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Role of institutions in facilitating the adoption of CSA

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Emperical evidence suggests that institutions play a pivotal role in facilitating the adoption of Climate Smart Agriculture (CSA) practices on a wide scale.

Institutions and institutional arrangements serve important functions in information gathering and dissemination, resource mobilisation and allocation, skills development and capacity building, and creating linkages between decision makers and several other entities, including the farmers’ constituency.

This was one of the main discussion points led by SACAU in a public dialogue convened by the National Council of the Namibia National Farmers Union (NNFU) in September 2018 in Swakopmund, Namibia. In attendence were representatives from various stakeholders, including the government; private sector; research institutions; finance institutions; local and international development agencies as well as NNFU council members.

Convened under the theme, “Climate Smart Agriculture: The future for communal farmers in Namibia”, this session sought to enlighten participants on their individual and collective roles within the CSA institutional set up. The institutional environment, which is broadly defined by prevailing legislation, policies, rules and regulations, programmes as well as organisations providing CSA related goods and services in a particular country or region, determines whether CSA practices will be implemented effectively or technology will be available and accessible to farmers.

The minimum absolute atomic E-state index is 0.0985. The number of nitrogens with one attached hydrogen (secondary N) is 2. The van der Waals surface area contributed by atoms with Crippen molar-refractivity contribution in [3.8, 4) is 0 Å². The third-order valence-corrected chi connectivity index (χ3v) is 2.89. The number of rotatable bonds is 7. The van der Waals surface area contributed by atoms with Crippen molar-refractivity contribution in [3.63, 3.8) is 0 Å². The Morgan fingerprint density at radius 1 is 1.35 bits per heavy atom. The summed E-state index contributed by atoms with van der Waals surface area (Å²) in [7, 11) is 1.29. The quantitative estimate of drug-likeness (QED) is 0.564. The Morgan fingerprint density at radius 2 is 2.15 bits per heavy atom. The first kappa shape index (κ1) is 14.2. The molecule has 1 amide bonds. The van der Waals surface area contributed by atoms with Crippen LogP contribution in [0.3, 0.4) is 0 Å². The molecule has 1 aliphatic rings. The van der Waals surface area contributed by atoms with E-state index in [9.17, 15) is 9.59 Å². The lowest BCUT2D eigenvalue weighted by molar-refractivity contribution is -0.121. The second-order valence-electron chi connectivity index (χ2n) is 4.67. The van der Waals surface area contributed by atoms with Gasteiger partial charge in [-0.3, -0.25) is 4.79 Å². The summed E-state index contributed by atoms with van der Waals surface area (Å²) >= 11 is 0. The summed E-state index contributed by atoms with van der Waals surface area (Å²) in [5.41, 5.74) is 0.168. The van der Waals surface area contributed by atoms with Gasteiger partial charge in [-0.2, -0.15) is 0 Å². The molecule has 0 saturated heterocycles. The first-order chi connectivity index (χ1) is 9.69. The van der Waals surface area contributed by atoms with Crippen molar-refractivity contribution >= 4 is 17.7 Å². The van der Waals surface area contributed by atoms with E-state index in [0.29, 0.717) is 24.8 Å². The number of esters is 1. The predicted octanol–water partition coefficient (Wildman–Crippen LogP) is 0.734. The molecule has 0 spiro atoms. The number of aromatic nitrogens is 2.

More importantly, if adopted, the institutional environment will determine whether CSA practices and/or technologies will bring positive changes to the farmers’ livelihoods as ground implementers. Farmers’ organisations (FOs) are part of the CSA institutional set up, and have a strong potential to consolidate and disseminate innovations developed by farmers themselves and ensure that farmers’ priorities are represented in the broader agricultural development agenda.

In addition, FOs are expected to conduct their own research (individually or in collaboration with others) and use generated facts to advance their advocacy for better CSA related policies and investments.